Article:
97. The current TA provision of debt management in LICs does not, however, systematically address the gaps and weaknesses pointed out in Chapter I. Several TA providers carry out detailed assessments of needs, but remain focused on limited aspects of debt management rather than on the entirety of the process of debt management. From an implementation standpoint, current TA provision efforts do not adequately address developing a medium-term debt management strategy. The focus on providing debt management software, while helpful in advancing the work on better data capture and use in policy making and debt management, does not, by itself, guarantee good debt management. Moreover, many TA efforts at staff training in debt management units, often times fall short of sensitizing senior Finance Ministry or Central Bank officials to the importance of debt management. Consequently, TA in the area of debt management may not be linked to either political commitment or broader institutional reform in the participant countries, leaving any gains in capacity vulnerable to staff turnover of one or two key persons in the debt management units (Box 3).

Debt Management in Kenya: Lessons from SIDA’s Technical Assistance Program

Kenya initiated debt management reforms in 1985 to build up capacity and competence in sovereign debt management. The project had three phases of financing and support: (i) the initial buildup period with support from UNDP/World Bank/ComSec/SIDA, (ii) the dynamic stage under sole SIDA management, and (iii) the third stage without any outside support (SIDA 1995). 1

Under the reforms, the Debt management Division (DMD) was established in the Ministry of Finance (MoF) in the initial phase with strong management support, particularly from the permanent secretary to the MoF. During 1990-94, the DMD functioned effectively and performed skilled functions as refinancing outstanding and high cost old loans, preparation for Paris Club negotiations, and creation of a debt strategy in addition to basic debt recording. It had twelve well-trained officials.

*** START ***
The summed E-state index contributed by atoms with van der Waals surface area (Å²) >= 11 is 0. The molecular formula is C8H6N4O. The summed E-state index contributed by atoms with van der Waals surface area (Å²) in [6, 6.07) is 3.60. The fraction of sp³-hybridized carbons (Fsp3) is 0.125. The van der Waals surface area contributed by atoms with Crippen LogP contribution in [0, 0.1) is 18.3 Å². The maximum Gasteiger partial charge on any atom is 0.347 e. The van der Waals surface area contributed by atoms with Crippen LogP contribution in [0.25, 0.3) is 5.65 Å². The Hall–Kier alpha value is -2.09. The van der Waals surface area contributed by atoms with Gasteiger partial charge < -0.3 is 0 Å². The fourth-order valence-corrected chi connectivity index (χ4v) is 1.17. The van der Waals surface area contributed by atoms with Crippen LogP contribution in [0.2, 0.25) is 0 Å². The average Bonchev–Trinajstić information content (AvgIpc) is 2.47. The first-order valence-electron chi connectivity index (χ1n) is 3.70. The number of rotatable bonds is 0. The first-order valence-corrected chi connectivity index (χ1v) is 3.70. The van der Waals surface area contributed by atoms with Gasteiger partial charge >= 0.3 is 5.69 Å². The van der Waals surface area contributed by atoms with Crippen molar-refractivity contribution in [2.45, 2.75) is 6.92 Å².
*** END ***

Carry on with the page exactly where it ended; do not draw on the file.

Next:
The gains in capacity and improvements in debt management dissipated quickly, however. By 1994, the DMD and debt management per se was given increasingly less priority in the MoF. The deterioration in priority continued despite calls to upgrade the DMO status within the MoF hierarchy. An important factor explaining the decline in capacity was the departure of senior management in the MoF that supported the DMD. Consequently, by 1997, the best-trained staff also departed and capacity in DMD regressed. The low civil service salaries and limited career progression path acted as deterrents in attracting and retaining staff, which even weakened DMD’s capacity to record and monitor debt data accurately.

SIDA’s experience in Kenya raises a number of issues to guide the effective provision of TA:

  • TA provision in projects such as debt management reforms and capacity enhancement should be supported by firm commitment from the host country.

  • The senior management must be sensitized and made aware of the importance of the debt management function by periodic seminars, conferences, meetings, and country dialogues.

  • The abrupt and extensive departure of skilled staff should be counteracted, through: (a) civil service reform by establishing better career progression paths, which may be more longer term or (b) by offering additional fringe benefits for particularly talented staff, on a short-term basis.